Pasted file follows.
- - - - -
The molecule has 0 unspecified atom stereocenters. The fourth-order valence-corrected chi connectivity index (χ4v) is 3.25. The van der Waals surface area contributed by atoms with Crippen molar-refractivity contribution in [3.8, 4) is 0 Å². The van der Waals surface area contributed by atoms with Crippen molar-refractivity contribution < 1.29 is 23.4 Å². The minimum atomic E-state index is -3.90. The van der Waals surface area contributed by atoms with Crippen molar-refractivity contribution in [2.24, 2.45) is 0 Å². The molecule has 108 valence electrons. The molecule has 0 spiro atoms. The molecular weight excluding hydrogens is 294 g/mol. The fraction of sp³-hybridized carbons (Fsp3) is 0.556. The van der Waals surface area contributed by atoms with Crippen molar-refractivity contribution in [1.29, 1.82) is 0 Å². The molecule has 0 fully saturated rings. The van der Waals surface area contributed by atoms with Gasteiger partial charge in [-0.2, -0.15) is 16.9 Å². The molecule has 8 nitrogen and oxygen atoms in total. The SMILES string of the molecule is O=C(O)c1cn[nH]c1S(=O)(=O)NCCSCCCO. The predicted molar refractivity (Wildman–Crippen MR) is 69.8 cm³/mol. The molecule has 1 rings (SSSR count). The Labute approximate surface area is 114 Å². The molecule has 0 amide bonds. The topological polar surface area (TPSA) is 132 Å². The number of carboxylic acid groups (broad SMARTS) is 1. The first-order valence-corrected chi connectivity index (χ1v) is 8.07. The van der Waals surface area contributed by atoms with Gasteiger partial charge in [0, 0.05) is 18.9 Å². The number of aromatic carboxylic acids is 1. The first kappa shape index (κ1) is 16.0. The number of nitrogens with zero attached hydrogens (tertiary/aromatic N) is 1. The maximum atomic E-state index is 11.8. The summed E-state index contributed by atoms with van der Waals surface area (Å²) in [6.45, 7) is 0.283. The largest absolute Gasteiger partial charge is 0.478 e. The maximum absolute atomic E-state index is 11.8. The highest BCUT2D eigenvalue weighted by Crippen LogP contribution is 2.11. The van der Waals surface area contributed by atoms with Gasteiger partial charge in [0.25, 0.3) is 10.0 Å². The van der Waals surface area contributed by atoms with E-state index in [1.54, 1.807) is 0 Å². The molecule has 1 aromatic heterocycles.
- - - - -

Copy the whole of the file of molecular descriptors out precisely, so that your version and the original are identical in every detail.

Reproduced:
The molecule has 0 unspecified atom stereocenters. The fourth-order valence-corrected chi connectivity index (χ4v) is 3.25. The van der Waals surface area contributed by atoms with Crippen molar-refractivity contribution in [3.8, 4) is 0 Å². The van der Waals surface area contributed by atoms with Crippen molar-refractivity contribution < 1.29 is 23.4 Å². The minimum atomic E-state index is -3.90. The van der Waals surface area contributed by atoms with Crippen molar-refractivity contribution in [2.24, 2.45) is 0 Å². The molecule has 108 valence electrons. The molecule has 0 spiro atoms. The molecular weight excluding hydrogens is 294 g/mol. The fraction of sp³-hybridized carbons (Fsp3) is 0.556. The van der Waals surface area contributed by atoms with Crippen molar-refractivity contribution in [1.29, 1.82) is 0 Å². The molecule has 0 fully saturated rings. The van der Waals surface area contributed by atoms with Gasteiger partial charge in [-0.2, -0.15) is 16.9 Å². The molecule has 8 nitrogen and oxygen atoms in total. The SMILES string of the molecule is O=C(O)c1cn[nH]c1S(=O)(=O)NCCSCCCO. The predicted molar refractivity (Wildman–Crippen MR) is 69.8 cm³/mol. The molecule has 1 rings (SSSR count). The Labute approximate surface area is 114 Å². The molecule has 0 amide bonds. The topological polar surface area (TPSA) is 132 Å². The number of carboxylic acid groups (broad SMARTS) is 1. The first-order valence-corrected chi connectivity index (χ1v) is 8.07. The van der Waals surface area contributed by atoms with Gasteiger partial charge in [0, 0.05) is 18.9 Å². The number of aromatic carboxylic acids is 1. The first kappa shape index (κ1) is 16.0. The number of nitrogens with zero attached hydrogens (tertiary/aromatic N) is 1. The maximum atomic E-state index is 11.8. The summed E-state index contributed by atoms with van der Waals surface area (Å²) in [6.45, 7) is 0.283. The largest absolute Gasteiger partial charge is 0.478 e. The maximum absolute atomic E-state index is 11.8. The highest BCUT2D eigenvalue weighted by Crippen LogP contribution is 2.11. The van der Waals surface area contributed by atoms with Gasteiger partial charge in [0.25, 0.3) is 10.0 Å². The van der Waals surface area contributed by atoms with E-state index in [1.54, 1.807) is 0 Å². The molecule has 1 aromatic heterocycles.